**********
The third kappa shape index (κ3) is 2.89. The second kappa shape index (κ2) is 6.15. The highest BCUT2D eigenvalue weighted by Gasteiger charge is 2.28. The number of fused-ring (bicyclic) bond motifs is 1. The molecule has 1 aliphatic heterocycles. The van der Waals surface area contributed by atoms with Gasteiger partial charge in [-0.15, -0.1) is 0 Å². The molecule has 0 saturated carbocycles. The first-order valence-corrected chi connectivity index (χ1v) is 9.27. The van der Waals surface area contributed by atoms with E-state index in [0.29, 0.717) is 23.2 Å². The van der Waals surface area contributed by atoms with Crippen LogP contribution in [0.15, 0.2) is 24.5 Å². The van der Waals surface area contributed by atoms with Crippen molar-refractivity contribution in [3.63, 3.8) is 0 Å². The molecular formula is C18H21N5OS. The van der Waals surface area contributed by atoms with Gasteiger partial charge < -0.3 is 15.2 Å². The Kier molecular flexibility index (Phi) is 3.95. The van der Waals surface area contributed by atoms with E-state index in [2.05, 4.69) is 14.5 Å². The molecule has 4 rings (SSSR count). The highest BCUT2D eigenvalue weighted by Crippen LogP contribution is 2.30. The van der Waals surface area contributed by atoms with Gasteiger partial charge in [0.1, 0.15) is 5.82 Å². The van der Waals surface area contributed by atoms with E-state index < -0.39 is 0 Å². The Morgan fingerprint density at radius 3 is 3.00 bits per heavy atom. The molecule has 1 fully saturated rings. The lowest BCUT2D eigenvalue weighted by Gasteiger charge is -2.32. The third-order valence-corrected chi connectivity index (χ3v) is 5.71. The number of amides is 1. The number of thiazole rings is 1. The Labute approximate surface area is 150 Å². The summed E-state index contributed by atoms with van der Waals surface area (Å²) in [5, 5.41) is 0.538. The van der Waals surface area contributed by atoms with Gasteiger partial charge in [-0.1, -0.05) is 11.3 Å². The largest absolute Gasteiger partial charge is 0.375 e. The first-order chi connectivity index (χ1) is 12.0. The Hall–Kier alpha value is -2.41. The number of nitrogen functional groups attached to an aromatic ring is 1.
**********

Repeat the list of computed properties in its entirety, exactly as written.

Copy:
The third kappa shape index (κ3) is 2.89. The second kappa shape index (κ2) is 6.15. The highest BCUT2D eigenvalue weighted by Gasteiger charge is 2.28. The number of fused-ring (bicyclic) bond motifs is 1. The molecule has 1 aliphatic heterocycles. The van der Waals surface area contributed by atoms with Gasteiger partial charge in [-0.15, -0.1) is 0 Å². The molecule has 0 saturated carbocycles. The first-order valence-corrected chi connectivity index (χ1v) is 9.27. The van der Waals surface area contributed by atoms with E-state index in [0.29, 0.717) is 23.2 Å². The van der Waals surface area contributed by atoms with Crippen LogP contribution in [0.15, 0.2) is 24.5 Å². The van der Waals surface area contributed by atoms with Crippen molar-refractivity contribution in [3.63, 3.8) is 0 Å². The molecular formula is C18H21N5OS. The van der Waals surface area contributed by atoms with Gasteiger partial charge < -0.3 is 15.2 Å². The Kier molecular flexibility index (Phi) is 3.95. The van der Waals surface area contributed by atoms with E-state index in [2.05, 4.69) is 14.5 Å². The molecule has 4 rings (SSSR count). The highest BCUT2D eigenvalue weighted by Crippen LogP contribution is 2.30. The van der Waals surface area contributed by atoms with Gasteiger partial charge in [0.1, 0.15) is 5.82 Å². The van der Waals surface area contributed by atoms with E-state index < -0.39 is 0 Å². The Morgan fingerprint density at radius 3 is 3.00 bits per heavy atom. The molecule has 1 fully saturated rings. The lowest BCUT2D eigenvalue weighted by Gasteiger charge is -2.32. The third-order valence-corrected chi connectivity index (χ3v) is 5.71. The number of amides is 1. The number of thiazole rings is 1. The Labute approximate surface area is 150 Å². The summed E-state index contributed by atoms with van der Waals surface area (Å²) in [5, 5.41) is 0.538. The van der Waals surface area contributed by atoms with Gasteiger partial charge in [-0.1, -0.05) is 11.3 Å². The largest absolute Gasteiger partial charge is 0.375 e. The first-order chi connectivity index (χ1) is 12.0. The Hall–Kier alpha value is -2.41. The number of nitrogen functional groups attached to an aromatic ring is 1.